Janssen P, Harris MS, Jones M, Masaoka T, Farré R, Törnblom H, Van Oudenhove L, Simrén M, Tack J. The relation between symptom improvement and gastric emptying in the treatment of diabetic and idiopathic gastroparesis. Am J Gastroenterol. 2013 Sep;108(9):1382-91. doi: 10.1038/ajg.2013.118. Review.

Ricci DA, Saltzman MB, Meyer C, Callachan C, McCallum RW. Effect of metoclopramide in diabetic gastroparesis. J Clin Gastroenterol. 1985 Feb;7(1):25-32.

McCallum RW, Ricci DA, Rakatansky H, Behar J, Rhodes JB, Salen G, Deren J, Ippoliti A, Olsen HW, Falchuk K, et al. A multicenter placebo-controlled clinical trial of oral metoclopramide in diabetic gastroparesis. Diabetes Care. 1983 Sep-Oct;6(5):463-7.

Perkel MS, Moore C, Hersh T, Davidson ED. Metoclopramide therapy in patients with delayed gastric emptying: a randomized, double-blind study. Dig Dis Sci. 1979 Sep;24(9):662-6.

Snape WJ Jr, Battle WM, Schwartz SS, Braunstein SN, Goldstein HA, Alavi A. Metoclopramide to treat gastroparesis due to diabetes mellitus: a double-blind, controlled trial. Ann Intern Med. 1982 Apr;96(4):444-6.

Patterson D, Abell T, Rothstein R, Koch K, Barnett J. A double-blind multicenter comparison of domperidone and metoclopramide in the treatment of diabetic patients with symptoms of gastroparesis. Am J Gastroenterol. 1999 May;94(5):1230-4.

Erbas T, Varoglu E, Erbas B, Tastekin G, Akalin S. Comparison of metoclopramide and erythromycin in the treatment of diabetic gastroparesis. Diabetes Care. 1993 Nov;16(11):1511-4.

McHugh S, Lico S, Diamant NE. Cisapride vs metoclopramide. An acute study in diabetic gastroparesis. Dig Dis Sci. 1992 Jul;37(7):997-1001.

Feldman M, Smith HJ. Effect of cisapride on gastric emptying of indigestible solids in patients with gastroparesis diabeticorum. A comparison with metoclopramide and placebo. Gastroenterology. 1987 Jan;92(1):171-4.

Ehrenpreis ED, Deepak P, Sifuentes H, Devi R, Du H, Leikin JB. The metoclopramide black box warning for tardive dyskinesia: effect on clinical practice, adverse event reporting, and prescription drug lawsuits. Am J Gastroenterol. 2013 Jun;108(6):866-72. doi: 10.1038/ajg.2012.300.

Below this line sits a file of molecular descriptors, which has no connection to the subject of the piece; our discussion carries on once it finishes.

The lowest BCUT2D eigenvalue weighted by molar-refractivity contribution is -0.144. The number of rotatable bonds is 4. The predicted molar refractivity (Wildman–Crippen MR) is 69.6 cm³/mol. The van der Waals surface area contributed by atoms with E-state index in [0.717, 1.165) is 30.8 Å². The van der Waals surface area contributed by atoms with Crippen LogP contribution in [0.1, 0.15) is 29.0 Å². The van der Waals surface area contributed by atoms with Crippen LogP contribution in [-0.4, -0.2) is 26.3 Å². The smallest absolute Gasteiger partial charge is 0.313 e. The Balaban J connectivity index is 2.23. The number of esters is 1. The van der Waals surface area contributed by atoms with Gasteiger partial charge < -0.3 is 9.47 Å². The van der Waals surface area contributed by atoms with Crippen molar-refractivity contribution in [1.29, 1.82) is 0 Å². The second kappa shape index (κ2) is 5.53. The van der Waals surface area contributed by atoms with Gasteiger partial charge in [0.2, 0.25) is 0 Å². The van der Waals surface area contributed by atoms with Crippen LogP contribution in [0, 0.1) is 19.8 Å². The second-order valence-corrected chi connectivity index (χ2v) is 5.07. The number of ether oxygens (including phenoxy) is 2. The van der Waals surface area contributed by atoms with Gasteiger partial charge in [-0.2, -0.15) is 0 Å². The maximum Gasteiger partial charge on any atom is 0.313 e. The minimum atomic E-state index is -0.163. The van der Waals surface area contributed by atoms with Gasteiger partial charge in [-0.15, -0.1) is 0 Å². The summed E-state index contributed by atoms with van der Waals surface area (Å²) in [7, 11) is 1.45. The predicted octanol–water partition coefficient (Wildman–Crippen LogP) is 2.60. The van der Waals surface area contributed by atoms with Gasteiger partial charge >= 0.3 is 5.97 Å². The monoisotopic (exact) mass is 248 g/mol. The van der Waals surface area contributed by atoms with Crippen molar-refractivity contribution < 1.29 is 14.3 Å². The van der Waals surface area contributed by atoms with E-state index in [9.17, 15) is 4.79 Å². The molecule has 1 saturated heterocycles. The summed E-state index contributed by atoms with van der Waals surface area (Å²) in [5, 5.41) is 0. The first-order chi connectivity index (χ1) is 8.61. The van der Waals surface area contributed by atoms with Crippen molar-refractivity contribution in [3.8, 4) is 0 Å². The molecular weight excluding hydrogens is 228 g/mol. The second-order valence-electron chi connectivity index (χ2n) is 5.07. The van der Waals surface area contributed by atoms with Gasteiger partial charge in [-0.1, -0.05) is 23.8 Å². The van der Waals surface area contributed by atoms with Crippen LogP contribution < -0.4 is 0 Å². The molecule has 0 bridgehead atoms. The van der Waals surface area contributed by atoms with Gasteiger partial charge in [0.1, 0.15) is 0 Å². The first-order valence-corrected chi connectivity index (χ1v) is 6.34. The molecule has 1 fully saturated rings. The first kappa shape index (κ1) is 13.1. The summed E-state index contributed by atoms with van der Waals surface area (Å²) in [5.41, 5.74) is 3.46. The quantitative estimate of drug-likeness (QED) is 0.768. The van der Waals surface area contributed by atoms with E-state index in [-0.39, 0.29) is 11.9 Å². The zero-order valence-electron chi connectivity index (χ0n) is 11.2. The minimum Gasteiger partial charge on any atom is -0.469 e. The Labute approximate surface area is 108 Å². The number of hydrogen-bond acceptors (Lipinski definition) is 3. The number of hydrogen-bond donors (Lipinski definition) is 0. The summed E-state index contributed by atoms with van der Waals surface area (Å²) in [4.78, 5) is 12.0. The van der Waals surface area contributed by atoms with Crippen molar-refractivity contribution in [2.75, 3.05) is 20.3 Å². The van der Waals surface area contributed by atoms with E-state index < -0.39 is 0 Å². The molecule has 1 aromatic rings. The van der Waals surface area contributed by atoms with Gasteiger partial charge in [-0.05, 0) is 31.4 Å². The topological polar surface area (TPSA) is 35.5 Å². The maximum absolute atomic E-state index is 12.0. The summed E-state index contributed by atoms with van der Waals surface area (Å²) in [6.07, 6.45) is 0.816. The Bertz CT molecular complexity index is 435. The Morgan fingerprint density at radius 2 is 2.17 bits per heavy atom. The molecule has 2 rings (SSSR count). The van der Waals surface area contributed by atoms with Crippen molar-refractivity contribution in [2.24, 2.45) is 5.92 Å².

Tan PC, Khine PP, Vallikkannu N, Omar SZ. Promethazine compared with metoclopramide for hyperemesis gravidarum: a randomized controlled trial. Obstet Gynecol. 2010 May;115(5):975-81. doi: 10.1097/AOG.0b013e3181d99290.

Braude D, Crandall C. Ondansetron versus promethazine to treat acute undifferentiated nausea in the emergency department: a randomized, double-blind, noninferiority trial. Acad Emerg Med. 2008 Mar;15(3):209-15. doi: 10.1111/j.1553-2712.2008.00060.x.

Revicki DA, Rentz AM, Dubois D, Kahrilas P, Stanghellini V, Talley NJ, Tack J. Development and validation of a patient-assessed gastroparesis symptom severity measure: the Gastroparesis Cardinal Symptom Index. Aliment Pharmacol Ther. 2003 Jul 1;18(1):141-50.

Revicki DA, Camilleri M, Kuo B, Szarka LA, McCormack J, Parkman HP. Evaluating symptom outcomes in gastroparesis clinical trials: validity and responsiveness of the Gastroparesis Cardinal Symptom Index-Daily Diary (GCSI-DD). Neurogastroenterol Motil. 2012 May;24(5):456-63, e215-6. doi: 10.1111/j.1365-2982.2012.01879.x. Epub 2012 Jan 27.

Reilly MC, Bracco A, Ricci JF, Santoro J, Stevens T. The validity and accuracy of the Work Productivity and Activity Impairment questionnaire--irritable bowel syndrome version (WPAI:IBS). Aliment Pharmacol Ther. 2004 Aug 15;20(4):459-67.

Wahlqvist P, Carlsson J, Stålhammar NO, Wiklund I. Validity of a Work Productivity and Activity Impairment questionnaire for patients with symptoms of gastro-esophageal reflux disease (WPAI-GERD)--results from a cross-sectional study. Value Health. 2002 Mar-Apr;5(2):106-13.

Starting date: July 2014
Last updated: February 10, 2015

Page last updated: August 23, 2015